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How Northwestern Baseball’s underclassmen are making an impact this season

The ‘Cats are sitting above .500 in large part thanks to these first- and second-years.

Photo courtesy of John Konstantaras.

With a 20-19 record following a dismal 1-8 start to the season, it is clear that Josh Reynolds’ baseball ‘Cats have improved drastically, a lot of which is thanks to the play of Northwestern’s underclassmen. Both the first- and second-year players are making an impact from the mound, the batter's box, the diamond and the field, and they are a large reason why the ‘Cats currently hold a winning record on the season.

Pitching

It’s impossible to discuss the ‘Cats’ bullpen rotation without mentioning the play of first-year Sean Sullivan, who is second on the team in innings pitched only to graduate student Michael Farinelli. The lefty has already pitched a ridiculous 59 innings with a solid 3.83 ERA and a team-best 5-1 record. He did have his first true rough start against powerhouse Maryland on Friday, allowing eight runs in less than three innings, but seeing his resume thus far at Northwestern, it is clear that this is far from the norm for the Massachusetts native. Chances are, Sullivan will turn it around in his next start and continue as a productive starter for Josh Reynolds’ club.

Outside of Sullivan, first-year Grant Comstock and sophomore David Utagawa have been productive both as starters and out of the pen. Although their ERA’s are not the lowest, with Comstock currently sitting at 5.90 and Utagawa at 4.82, they have both shown flashes of greatness and pitched some solid innings for the ‘Cats this season. The future looks promising for these two underclassmen, both of whom are already in Northwestern’s top five for innings pitched this year, with their best days still to come.

Batting

The ‘Cats’ offense is even more underclassmen heavy than the pitching rotation. Northwestern’s top two sluggers in at-bats and batting average are freshman and sophomores, starting with sophomores Jay Beshears and Ethan O’Donnell, who have a combined 60 RBIs on the season.

Beshears is already over 100 at-bats this season, with a batting average of .329 — a stark contrast from his inaugural season where he only notched one hit. The Florida native has made a name for himself this year, headlined by his grand slam in the top of the 9th against Illinois to give the ‘Cats one more chance at clinching the win, though they ultimately dropped the contest.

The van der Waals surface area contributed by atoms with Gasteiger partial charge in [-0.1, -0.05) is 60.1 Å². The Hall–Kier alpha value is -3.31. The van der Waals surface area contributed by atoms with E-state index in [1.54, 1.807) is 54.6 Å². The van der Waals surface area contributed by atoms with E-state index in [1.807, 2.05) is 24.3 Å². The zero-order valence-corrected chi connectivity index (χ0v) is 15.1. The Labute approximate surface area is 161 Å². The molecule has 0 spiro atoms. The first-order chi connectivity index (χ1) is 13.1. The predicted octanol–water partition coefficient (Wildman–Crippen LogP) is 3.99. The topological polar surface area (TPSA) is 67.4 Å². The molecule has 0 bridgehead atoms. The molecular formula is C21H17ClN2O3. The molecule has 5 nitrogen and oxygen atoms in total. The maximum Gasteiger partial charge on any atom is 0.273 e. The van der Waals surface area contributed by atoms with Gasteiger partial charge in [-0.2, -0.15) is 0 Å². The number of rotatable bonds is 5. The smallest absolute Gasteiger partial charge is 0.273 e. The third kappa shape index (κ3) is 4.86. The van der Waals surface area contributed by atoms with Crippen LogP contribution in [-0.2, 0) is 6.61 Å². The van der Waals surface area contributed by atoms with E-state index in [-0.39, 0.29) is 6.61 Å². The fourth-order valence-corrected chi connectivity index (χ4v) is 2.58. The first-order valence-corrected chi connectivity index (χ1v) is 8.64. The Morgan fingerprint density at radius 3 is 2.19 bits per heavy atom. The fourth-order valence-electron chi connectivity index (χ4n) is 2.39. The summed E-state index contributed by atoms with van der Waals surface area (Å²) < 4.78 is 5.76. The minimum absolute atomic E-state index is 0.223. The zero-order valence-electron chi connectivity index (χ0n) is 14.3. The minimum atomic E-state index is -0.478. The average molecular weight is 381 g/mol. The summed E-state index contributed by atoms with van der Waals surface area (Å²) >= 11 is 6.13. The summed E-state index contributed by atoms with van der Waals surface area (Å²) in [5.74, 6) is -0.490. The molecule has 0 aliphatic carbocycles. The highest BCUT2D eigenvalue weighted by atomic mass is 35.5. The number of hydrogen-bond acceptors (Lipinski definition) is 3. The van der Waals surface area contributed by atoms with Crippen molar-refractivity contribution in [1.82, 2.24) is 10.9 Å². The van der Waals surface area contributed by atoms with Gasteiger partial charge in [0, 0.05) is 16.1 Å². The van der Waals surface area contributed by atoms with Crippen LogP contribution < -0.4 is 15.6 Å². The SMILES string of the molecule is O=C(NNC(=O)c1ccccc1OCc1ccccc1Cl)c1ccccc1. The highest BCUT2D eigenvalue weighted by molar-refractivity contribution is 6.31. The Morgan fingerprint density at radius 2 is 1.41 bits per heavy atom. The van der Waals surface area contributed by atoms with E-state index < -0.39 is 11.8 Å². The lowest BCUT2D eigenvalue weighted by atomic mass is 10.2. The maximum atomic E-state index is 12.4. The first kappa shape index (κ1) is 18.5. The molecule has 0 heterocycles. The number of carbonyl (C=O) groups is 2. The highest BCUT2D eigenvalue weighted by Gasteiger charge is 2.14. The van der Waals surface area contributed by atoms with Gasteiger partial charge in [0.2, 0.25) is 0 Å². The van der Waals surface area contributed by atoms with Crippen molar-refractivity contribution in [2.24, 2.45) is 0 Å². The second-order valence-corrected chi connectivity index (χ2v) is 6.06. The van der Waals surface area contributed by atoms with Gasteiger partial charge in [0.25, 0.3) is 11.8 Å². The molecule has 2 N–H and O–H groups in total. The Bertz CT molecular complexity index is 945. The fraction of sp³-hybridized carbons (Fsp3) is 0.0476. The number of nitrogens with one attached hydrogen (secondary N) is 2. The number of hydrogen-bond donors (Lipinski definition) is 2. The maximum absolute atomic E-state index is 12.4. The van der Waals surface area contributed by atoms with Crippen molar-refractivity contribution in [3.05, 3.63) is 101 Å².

Next, O’Donnell has also been a force from the plate with a team-high nine home runs this season. His average is quite good, at .297, but that doesn’t tell the whole story of why Coach Reynolds believes so much in the sophomore. He has already walked 20 times this season, giving him a .390 on-base percentage while showcasing his patience at the plate. Additionally, he leads the team in doubles with 19, with over 40% of his hits resulting in extra-bases.

These two sophomores aren’t the only underclassmen making an impact for the ‘Cats from the batter’s box, considering the contributions of first-years Patrick Herrera and Andrew Pinkston. Herrera, for one, leads the team in batting average at .338 despite only starting 21 games this season. On the other hand, Pinkston’s average sits at a below-average .228, yet his on-base percentage is remarkably .415 as a result of the sheer number of walks he gets. He has been walked 20 times already, making him the sole player on the roster with more walks than strikeouts, allowing him to consistently get on base whether he is making contact or not.

Of the ‘Cats' top-nine leaders in at-bats, only two are upperclassmen, with a host of young hitters making waves in addition to Beshears, O’Donnell, Herrera and Pinkston. Regardless, the future of Northwestern’s offense is bright, with each at-bat making these underclassmen more comfortable at the plate than they already are.

The Bottom Line

From catching even a glimpse of the ‘Cats this year it is obvious how young they are, which makes their slightly above average 20-19 record more of a pleasant sight. Northwestern sits roughly in the middle of the B1G in terms of fielding percentage, which is yet another example of its youth playing above their years. That being said, the current season is nowhere near over, and the hope is the ‘Cats’ young talent will continue to propel this team to a Big Ten Tournament berth and beyond.